Less than two weeks ago, Boston College hosted a panel designated to consider women’s role in the contemporary Catholic Church. Even before that discussion on Nov. 12, though, one of BC’s Jesuits was making headlines on that very same topic by suggesting that Pope Francis name women to the College of Cardinals this February.
Founders Professor in Theology Rev. James Keenan, S.J., posted on his Facebook page earlier this fall asking for the names of women who would make good candidates for cardinals. “I think there are a lot of people, right now, who feel great joy over the papacy of Francis, and he’s only been pope, what-eight, nine months,” Keenan said. “There’s been a little ambiguity about … what is he going to do about the presence of women in the Church. He’ll say, ‘The Church is feminine.’ Yeah, okay, fine. So where are they?”
Historically, most of the power that women had in the Church, Keenan said, was either as nuns or as abbesses. Wealthy women, he said, also exercised influence, but were largely confined to their own region. Since women are not permitted to be ordained in the Catholic Church, they have limited influence in any official capacity.
“If there’s anything where people are waiting with more than curiosity-let’s say concern-it’s, do we see how is [Pope Francis] on women,” Keenan said. “It’s a recurring question-what will he say or do? I wouldn’t be surprised if he says or does something positive on cardinals, simply because it’s a good way to talk about women in the Church without going directly to the ordination question. We’ve been doing that for such a long time-let’s try another way of getting women at the table, and have access to the pope.”
The College of Cardinals is responsible for electing the pope, but Francis has expanded opportunities for influence somewhat by forming an advisory committee of eight cardinals.
“So I thought, well, why not have women in that circle?” Keenan said. “And why not have women as advisors to the pope just as men are? And if cardinals are what he’s using as the category, why not make them cardinals? … Now, the matter on women cardinals has been raised for decades, but somehow my entry on Facebook prompted it to go much further than it’s ever gone.”
Names that were floated on Keenan’s Facebook page included Ivone Gebara and Maria Bingemer of Brazil; Theresa Okure of Nigeria; Anne Nasimiyu of Kenya; Alison Munro of South Africa; Agnes Brazal of the Philippines; and Marianne Heimbach-Steines of Germany.
“I was naming major scholars,” Keenan said. “So when I posted it I got all sorts of recommendations.” For example, he said, Lisa Cahill, J. Donald Monan professor of theology at BC, was one of the women named in a comment on his post.
Keenan said that his Facebook post elicited a hugely positive reaction. “I get these beautiful letters from all over the place,” he said. “I couldn’t get over how positive-people nominating other women from all over, beautiful little encomiums on different people … I’m thinking, ‘I’m not in the position to get these letters to anyone…’ It was really very extraordinary.”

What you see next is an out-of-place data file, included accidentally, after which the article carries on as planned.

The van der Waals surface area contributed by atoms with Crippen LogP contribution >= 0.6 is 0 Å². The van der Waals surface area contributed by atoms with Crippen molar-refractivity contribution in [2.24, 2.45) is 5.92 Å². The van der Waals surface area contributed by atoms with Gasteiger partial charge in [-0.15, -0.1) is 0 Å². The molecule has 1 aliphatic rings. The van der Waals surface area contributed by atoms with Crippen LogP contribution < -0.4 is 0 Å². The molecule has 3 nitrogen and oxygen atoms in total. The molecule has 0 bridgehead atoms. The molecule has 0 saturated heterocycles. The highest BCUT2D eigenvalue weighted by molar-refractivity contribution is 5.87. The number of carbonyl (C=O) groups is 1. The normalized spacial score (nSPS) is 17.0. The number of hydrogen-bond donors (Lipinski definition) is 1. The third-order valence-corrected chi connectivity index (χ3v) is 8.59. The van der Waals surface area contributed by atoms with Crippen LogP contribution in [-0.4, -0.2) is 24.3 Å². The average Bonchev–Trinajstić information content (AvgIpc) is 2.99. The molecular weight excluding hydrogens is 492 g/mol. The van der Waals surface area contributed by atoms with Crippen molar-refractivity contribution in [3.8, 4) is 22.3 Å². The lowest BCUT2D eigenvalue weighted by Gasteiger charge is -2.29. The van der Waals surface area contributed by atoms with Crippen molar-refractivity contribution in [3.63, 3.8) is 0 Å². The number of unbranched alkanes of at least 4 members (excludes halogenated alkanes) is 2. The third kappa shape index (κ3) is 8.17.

According to a report from the Irish Times published earlier this month, Francis’ press secretary dismissed rumors that women would be named cardinals in February of next year, yet reaffirmed the technical possibility.
“Theologically and theoretically, it is possible,” said Rev. Federico Lombardi, S.J., according to the report. “Being a cardinal is one of those roles in the church for which, theoretically, you do not have to be ordained but to move from there to suggesting the pope will name women cardinals for the next consistory is not remotely realistic.”
Keenan rejected the interpretation of this statement as a denial. “The news media, being as they are, said, ‘Oh, he’s getting rid of it,’ but the rest of us were looking at it, saying, ‘He said, theoretically and theologically, women cardinals are possible,'” Keenan said. “No one of his stature has said that.”
Although optimistic about greater inclusion of women in the Church, Keenan acknowledged that there is opposition to the idea of female cardinals. “You’ll get some pushback,” he said. “Canon law, 1917, put in a requirement that cardinals had to be ordained.” According to Keenan, however, that law was meant more to reform the Church and halt the practice of nepotism in the naming of cardinals-people appointing young relatives, for example. “It was just hoping to keep out riff-raff, it had nothing to do with some sort of priestly identity,” he said.
Although the 1917 law requiring ordination of cardinals is still in force today, Keenan said that it would be relatively easy to reform. “So when [Francis’] press secretary said, theologically and theoretically it’s possible, he didn’t say canonically it’s possible-but that’s only canon law,” he said.
Lombardi’s statement, Keenan said, does not put the question of women cardinals to rest-it simply means that the appointment of women to the College of Cardinals is not likely in the near future. “But I’m sure that in February, it’s going to be raised, because the pope is going to name a whole mess of men to be cardinals, and people are going to go ‘Where are the women?'” Keenan said. “And then when he has another meeting of this group of eight, they’re going to say, ‘Well, where are the women?’ So, I think I got the issue out there.”